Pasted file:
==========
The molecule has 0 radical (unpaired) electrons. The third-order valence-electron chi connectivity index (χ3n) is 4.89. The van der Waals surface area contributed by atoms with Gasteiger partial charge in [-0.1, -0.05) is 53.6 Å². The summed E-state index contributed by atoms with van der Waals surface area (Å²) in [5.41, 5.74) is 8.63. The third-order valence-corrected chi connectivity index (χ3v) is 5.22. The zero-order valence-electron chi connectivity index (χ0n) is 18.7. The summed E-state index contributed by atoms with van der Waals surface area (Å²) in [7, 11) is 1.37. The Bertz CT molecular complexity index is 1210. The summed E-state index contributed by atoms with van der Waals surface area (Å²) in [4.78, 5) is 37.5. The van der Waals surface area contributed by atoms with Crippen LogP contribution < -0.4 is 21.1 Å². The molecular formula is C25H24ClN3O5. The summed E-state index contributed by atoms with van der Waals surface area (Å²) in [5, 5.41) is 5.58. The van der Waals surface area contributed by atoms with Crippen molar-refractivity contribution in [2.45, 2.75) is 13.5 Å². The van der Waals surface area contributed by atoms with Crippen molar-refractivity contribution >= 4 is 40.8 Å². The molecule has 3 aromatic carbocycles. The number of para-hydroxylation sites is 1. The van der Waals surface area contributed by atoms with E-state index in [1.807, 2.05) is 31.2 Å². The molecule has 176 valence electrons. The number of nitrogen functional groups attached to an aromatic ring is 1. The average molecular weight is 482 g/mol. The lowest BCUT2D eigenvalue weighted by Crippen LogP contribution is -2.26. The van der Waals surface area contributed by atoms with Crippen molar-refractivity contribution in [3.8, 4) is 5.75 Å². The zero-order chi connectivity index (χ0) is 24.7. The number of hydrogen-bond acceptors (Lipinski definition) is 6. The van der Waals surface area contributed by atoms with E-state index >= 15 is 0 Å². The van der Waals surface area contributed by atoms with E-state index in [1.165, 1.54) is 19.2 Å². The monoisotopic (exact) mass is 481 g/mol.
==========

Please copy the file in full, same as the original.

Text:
The molecule has 0 radical (unpaired) electrons. The third-order valence-electron chi connectivity index (χ3n) is 4.89. The van der Waals surface area contributed by atoms with Gasteiger partial charge in [-0.1, -0.05) is 53.6 Å². The summed E-state index contributed by atoms with van der Waals surface area (Å²) in [5.41, 5.74) is 8.63. The third-order valence-corrected chi connectivity index (χ3v) is 5.22. The zero-order valence-electron chi connectivity index (χ0n) is 18.7. The summed E-state index contributed by atoms with van der Waals surface area (Å²) in [7, 11) is 1.37. The Bertz CT molecular complexity index is 1210. The summed E-state index contributed by atoms with van der Waals surface area (Å²) in [4.78, 5) is 37.5. The van der Waals surface area contributed by atoms with Crippen LogP contribution < -0.4 is 21.1 Å². The molecular formula is C25H24ClN3O5. The summed E-state index contributed by atoms with van der Waals surface area (Å²) in [5, 5.41) is 5.58. The van der Waals surface area contributed by atoms with Crippen molar-refractivity contribution in [2.45, 2.75) is 13.5 Å². The van der Waals surface area contributed by atoms with Crippen molar-refractivity contribution >= 4 is 40.8 Å². The molecule has 3 aromatic carbocycles. The number of para-hydroxylation sites is 1. The van der Waals surface area contributed by atoms with E-state index in [1.807, 2.05) is 31.2 Å². The molecule has 176 valence electrons. The number of nitrogen functional groups attached to an aromatic ring is 1. The average molecular weight is 482 g/mol. The lowest BCUT2D eigenvalue weighted by Crippen LogP contribution is -2.26. The van der Waals surface area contributed by atoms with Crippen molar-refractivity contribution in [3.8, 4) is 5.75 Å². The zero-order chi connectivity index (χ0) is 24.7. The number of hydrogen-bond acceptors (Lipinski definition) is 6. The van der Waals surface area contributed by atoms with E-state index >= 15 is 0 Å². The van der Waals surface area contributed by atoms with E-state index in [1.165, 1.54) is 19.2 Å². The monoisotopic (exact) mass is 481 g/mol.